Spanish Foods

Spanish food and wine is very much diverse in character, with variations in the cuisine culture stemming from geographic, cultural and climatic differences. One could say, however, that typical Spanish food is influenced heavily by the fact that the country has extensive access to the sea, giving the food culture a Mediterranean soul. Spain’s long history and diverse cultural influences combine to give culinary enthusiasts thousands of Spanish food recipes and tastes to choose from.

When looking at the history of Spanish food, the considerable evidence of Jewish and Moorish influence comes to the fore. For centuries the Moors held a strong influence over Spain and up until today Spanish food reflects this. Pork, however, has proved to be very popular for hundreds of years in Spain, possibly linked to the Christian identity which characterised Spanish culture; since neither Jews nor Muslims eat pork.

Modern Spanish food would not be the same without tomatoes, potatoes, peppers or beans; ingredients sourced from South America during the Spanish colonial era. Indeed it is the Latin American touch which differentiates Spanish dishes from the Mediterranean norm. Spain is responsible for some 44 percent of the world’s olive oil production, so it is not surprising that olive oil is a vital ingredient in Spanish food.

Across the country traditional Spanish food is still made by hand using fresh ingredients bought from the market. These ingredients can be purchased in Spanish food shops around the world, or you can pick them out from a selection of grocery stores. Handmade home cooked food, fresh from the market is less commonplace in the urban centres, such as Madrid; however the rural areas are lucky enough to enjoy the open air markets which give a cultural flavour to the region. The food is often cooked outside over a fire, many times in a brick or clay oven.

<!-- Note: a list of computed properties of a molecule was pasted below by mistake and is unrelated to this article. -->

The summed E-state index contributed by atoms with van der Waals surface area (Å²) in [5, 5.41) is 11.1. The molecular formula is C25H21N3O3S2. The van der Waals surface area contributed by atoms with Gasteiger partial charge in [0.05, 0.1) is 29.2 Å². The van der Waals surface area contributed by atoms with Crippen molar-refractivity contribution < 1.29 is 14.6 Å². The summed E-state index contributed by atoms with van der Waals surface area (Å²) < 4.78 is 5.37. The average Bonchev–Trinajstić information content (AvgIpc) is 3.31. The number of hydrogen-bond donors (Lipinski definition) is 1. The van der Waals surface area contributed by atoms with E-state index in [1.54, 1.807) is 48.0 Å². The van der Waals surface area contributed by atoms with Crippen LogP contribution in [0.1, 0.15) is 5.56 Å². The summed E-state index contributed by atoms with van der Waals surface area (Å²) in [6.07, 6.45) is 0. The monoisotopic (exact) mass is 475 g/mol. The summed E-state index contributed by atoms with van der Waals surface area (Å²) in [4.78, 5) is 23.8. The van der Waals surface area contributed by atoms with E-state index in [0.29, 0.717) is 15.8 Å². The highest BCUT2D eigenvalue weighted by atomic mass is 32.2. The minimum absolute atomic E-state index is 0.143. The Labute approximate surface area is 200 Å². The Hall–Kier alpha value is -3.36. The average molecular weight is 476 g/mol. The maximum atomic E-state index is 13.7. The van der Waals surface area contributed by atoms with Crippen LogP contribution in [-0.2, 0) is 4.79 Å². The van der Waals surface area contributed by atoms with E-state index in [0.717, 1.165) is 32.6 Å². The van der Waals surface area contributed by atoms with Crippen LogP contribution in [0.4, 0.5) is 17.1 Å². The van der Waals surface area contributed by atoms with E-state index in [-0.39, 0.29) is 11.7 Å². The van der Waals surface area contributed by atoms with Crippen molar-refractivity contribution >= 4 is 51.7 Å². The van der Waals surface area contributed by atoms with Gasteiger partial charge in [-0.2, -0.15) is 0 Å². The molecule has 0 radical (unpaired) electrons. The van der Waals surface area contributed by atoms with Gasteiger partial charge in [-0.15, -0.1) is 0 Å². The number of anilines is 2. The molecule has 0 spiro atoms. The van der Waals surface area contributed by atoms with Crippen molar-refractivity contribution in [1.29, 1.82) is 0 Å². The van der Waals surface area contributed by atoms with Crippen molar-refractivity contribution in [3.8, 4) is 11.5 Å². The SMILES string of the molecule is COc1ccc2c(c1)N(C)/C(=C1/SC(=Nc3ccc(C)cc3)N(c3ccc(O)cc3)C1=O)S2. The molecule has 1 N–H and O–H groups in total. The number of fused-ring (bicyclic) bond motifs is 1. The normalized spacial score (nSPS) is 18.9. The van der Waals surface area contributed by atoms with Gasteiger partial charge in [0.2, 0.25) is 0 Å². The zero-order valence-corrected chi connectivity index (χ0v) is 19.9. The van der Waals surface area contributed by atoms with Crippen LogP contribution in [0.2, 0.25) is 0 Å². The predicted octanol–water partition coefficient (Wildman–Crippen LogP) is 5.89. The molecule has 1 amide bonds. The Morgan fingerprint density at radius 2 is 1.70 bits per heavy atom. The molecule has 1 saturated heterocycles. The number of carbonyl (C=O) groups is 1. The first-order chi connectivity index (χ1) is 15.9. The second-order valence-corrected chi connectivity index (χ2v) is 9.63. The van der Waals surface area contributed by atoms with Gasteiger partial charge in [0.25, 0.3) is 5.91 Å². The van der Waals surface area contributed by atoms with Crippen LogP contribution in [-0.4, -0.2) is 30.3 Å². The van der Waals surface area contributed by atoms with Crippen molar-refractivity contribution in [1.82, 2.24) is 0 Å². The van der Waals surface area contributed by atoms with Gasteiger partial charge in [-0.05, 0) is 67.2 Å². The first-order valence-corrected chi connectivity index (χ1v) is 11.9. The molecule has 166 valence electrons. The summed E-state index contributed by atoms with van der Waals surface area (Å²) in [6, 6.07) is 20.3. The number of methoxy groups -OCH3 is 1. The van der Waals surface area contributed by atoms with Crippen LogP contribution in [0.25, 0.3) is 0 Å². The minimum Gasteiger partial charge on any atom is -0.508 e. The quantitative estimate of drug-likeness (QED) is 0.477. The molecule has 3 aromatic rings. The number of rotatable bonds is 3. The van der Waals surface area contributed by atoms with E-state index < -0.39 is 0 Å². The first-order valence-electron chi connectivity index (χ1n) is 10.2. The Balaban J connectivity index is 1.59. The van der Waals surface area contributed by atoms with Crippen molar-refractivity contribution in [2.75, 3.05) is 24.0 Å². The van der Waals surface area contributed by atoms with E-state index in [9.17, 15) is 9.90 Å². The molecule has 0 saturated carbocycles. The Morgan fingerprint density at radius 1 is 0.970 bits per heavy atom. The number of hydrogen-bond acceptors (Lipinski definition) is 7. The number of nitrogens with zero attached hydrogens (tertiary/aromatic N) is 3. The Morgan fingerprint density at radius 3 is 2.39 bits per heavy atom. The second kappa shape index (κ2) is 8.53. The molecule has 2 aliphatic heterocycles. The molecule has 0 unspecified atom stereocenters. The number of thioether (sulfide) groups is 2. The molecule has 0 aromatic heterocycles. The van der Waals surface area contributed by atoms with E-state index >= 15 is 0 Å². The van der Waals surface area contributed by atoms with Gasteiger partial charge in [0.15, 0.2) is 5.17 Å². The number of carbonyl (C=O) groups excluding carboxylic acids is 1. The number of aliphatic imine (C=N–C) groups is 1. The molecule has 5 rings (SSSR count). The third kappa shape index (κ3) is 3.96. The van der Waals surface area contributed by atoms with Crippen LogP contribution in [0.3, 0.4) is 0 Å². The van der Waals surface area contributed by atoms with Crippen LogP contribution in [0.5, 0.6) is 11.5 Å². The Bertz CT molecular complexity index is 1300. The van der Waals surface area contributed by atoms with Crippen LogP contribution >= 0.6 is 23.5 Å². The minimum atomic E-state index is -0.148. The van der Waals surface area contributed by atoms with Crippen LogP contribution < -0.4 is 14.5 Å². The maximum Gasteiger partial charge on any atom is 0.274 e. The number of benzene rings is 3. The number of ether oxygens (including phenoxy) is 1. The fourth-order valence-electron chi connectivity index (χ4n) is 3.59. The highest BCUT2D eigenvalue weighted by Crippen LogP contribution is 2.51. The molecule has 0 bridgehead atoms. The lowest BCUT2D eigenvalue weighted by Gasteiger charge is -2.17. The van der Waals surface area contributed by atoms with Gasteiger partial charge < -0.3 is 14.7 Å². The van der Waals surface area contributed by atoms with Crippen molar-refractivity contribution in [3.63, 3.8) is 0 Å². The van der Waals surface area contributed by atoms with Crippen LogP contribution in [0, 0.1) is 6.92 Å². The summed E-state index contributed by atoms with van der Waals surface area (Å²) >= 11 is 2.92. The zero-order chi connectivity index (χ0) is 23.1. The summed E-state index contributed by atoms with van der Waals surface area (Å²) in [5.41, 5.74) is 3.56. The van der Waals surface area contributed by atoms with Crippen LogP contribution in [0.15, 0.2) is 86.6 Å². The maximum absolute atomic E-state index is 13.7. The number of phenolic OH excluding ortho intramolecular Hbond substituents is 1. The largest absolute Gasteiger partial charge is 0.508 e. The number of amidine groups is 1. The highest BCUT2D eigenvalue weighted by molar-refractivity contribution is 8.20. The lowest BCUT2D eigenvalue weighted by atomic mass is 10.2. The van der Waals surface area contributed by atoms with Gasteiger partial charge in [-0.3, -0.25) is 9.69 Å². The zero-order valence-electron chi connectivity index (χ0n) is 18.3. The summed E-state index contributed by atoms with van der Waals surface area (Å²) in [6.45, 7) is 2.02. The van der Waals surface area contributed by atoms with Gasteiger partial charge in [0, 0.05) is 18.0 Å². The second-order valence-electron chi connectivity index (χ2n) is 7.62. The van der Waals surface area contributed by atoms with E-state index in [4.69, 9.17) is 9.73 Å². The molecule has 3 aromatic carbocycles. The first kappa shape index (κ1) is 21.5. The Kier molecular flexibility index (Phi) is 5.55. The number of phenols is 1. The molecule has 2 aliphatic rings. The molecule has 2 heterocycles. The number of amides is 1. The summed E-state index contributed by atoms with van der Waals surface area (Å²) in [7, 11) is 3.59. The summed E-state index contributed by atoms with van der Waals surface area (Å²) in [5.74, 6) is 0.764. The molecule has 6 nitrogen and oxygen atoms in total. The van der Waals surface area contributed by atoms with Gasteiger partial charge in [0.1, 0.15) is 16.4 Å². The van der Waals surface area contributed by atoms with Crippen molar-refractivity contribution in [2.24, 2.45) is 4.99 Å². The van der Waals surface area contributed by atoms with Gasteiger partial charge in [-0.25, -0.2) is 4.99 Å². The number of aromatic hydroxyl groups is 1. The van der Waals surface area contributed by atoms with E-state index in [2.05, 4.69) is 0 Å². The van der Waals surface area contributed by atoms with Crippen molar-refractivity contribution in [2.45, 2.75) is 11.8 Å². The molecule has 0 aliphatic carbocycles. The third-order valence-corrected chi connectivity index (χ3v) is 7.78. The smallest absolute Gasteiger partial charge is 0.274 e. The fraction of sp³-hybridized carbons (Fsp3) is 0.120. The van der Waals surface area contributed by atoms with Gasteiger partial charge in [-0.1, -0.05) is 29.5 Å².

Another cultural convention in Spain is to provide snacks whenever a drink is served, the snacks are known as tapas, and can come in the form of olives, cheese or pork. In many bars tapasare included in the price of wine, sherry or beer.

For the sweeter tooth there is a traditional favourite, the churro, a fried pastry dough snack which is served with hot chocolate to dip it in.

Although there is very much varieties within Spanish food, the following character traits generally run across the board:

1) Olive oil is used to cook in, but can also be used in its raw state.

2) Sofrito- a mix of garlic, onion and tomato cooked in olive oil – is often used as a point of departure in preparing a meal.

3) Garlic and onions are the two most popular seasonings.

4) Drinking wine during a meal is a cultural norm in Spain.

5) Bread is served with almost all meals.

6) Salads are extremely popular, especially in the summer months.